• I had to go do a quick inventory of my decks. It looks like the only ones I own that are getting into that more violent territory (although not too horribly so, I don’t think) are the Deviant Moon Tarot and the Wheel of the Year Tarot. The former doesn’t seem Samson-esque: it’s a very dark-complected, not exactly human-looking character forcing open the mouth of this creature that looks like it’s equal parts wyvern, gator, and maybe manatee…? The latter deck’s Strength card is a muscular blond-haired guy wrestling a bull. Both definitely feature males grappling with big, fearsome beasts. They do have a very different vibe than either the RWS or the Thoth templates…

      • Given that most art depicting Samson and the lion shows him tearing its head in two by the jaws, guess where apparently forcing open the mouth has its ancestry. Given that, I assume that most of the gentler imagery (the woman “gently taming” the lion with both of her hands on its head, for instance) is in response to that.

        My favorite deck, the Blake Tarot, changes Strength to Energy, and the image is kind of peaceful garden representing embracing and controlling our primal energies and drives to put them to good use. There is a lion, but it lies peacefully beside the man (along with several other animals) and he has only one hand on it — not on its head. Knowing that Blake chose every symbolic aspect of his paintings with extreme care, I find that especially interesting.

      • Ah, see, my Bible knowledge is admittedly pretty thin, so I didn’t know that the opening of the jaws thing is so specifically Samson. Thank you for the clue! So it sounds like the Deviant Moon version *is* in that vein, then.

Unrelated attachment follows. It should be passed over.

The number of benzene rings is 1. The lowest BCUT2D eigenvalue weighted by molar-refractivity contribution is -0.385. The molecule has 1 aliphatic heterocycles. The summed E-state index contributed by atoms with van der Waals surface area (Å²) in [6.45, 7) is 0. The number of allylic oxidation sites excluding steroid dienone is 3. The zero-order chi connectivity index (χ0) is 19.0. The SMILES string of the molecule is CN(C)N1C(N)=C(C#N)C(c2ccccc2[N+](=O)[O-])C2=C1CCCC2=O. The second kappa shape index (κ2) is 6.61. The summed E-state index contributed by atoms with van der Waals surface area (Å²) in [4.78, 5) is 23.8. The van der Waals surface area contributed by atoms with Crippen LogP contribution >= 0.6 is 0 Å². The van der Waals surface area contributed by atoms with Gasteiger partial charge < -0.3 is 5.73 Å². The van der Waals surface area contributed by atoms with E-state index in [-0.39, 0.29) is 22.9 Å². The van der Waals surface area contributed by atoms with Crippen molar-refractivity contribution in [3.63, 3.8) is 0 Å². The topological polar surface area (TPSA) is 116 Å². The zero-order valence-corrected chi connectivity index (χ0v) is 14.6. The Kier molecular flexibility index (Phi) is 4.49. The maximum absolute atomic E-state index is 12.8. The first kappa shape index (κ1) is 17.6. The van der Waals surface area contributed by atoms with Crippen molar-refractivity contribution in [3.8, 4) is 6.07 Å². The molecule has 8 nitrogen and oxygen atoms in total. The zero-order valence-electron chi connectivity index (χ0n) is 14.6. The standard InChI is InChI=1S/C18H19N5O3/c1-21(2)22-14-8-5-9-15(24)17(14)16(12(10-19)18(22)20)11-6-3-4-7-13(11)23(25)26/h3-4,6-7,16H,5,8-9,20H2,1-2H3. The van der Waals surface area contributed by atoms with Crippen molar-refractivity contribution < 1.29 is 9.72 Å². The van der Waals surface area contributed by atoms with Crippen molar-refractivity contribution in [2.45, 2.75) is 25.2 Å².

And I actually own the Blake Tarot! I know the card you mean, and I like it a lot, too. I’m oddly impressed with the renaming of it as Energy, too…

      • My Bible knowledge isn’t all that; I can thank an art awareness course in college (“I’m aware there’s a painting hanging over there! Do I pass?”) for what I know about that iconography.

        Strength to Energy works for me, too. The deck does generally; I’m a working poet, and I’ve found that even the interpretations meant specifically as creative advice work for me in more general terms. The deck speaks clearly to me, no doubt about that.

      • I don’t know any working poets — that’s very impressive! Hmm…I haven’t used the Blake deck in quite a while. I may need to go bust it out of storage and get it into the rotation…

      • I’m more of a semi-retired working poet than anything else now. 🙂 I haven’t done the readings-submissions round in about 15 years. My ambition these days is far more the writing and the reading (and reading-about) than the publication. Putting them on the website satisfies any publication urge that’s left in me.

        All this gave me the itch to check in with the deck myself, actually. 🙂

      • I’m still impressed! I’m pulling out that deck right now so I don’t space out on it again, and I’m bookmarking your site, too.

        Happy Blake-ing with that deck on your end!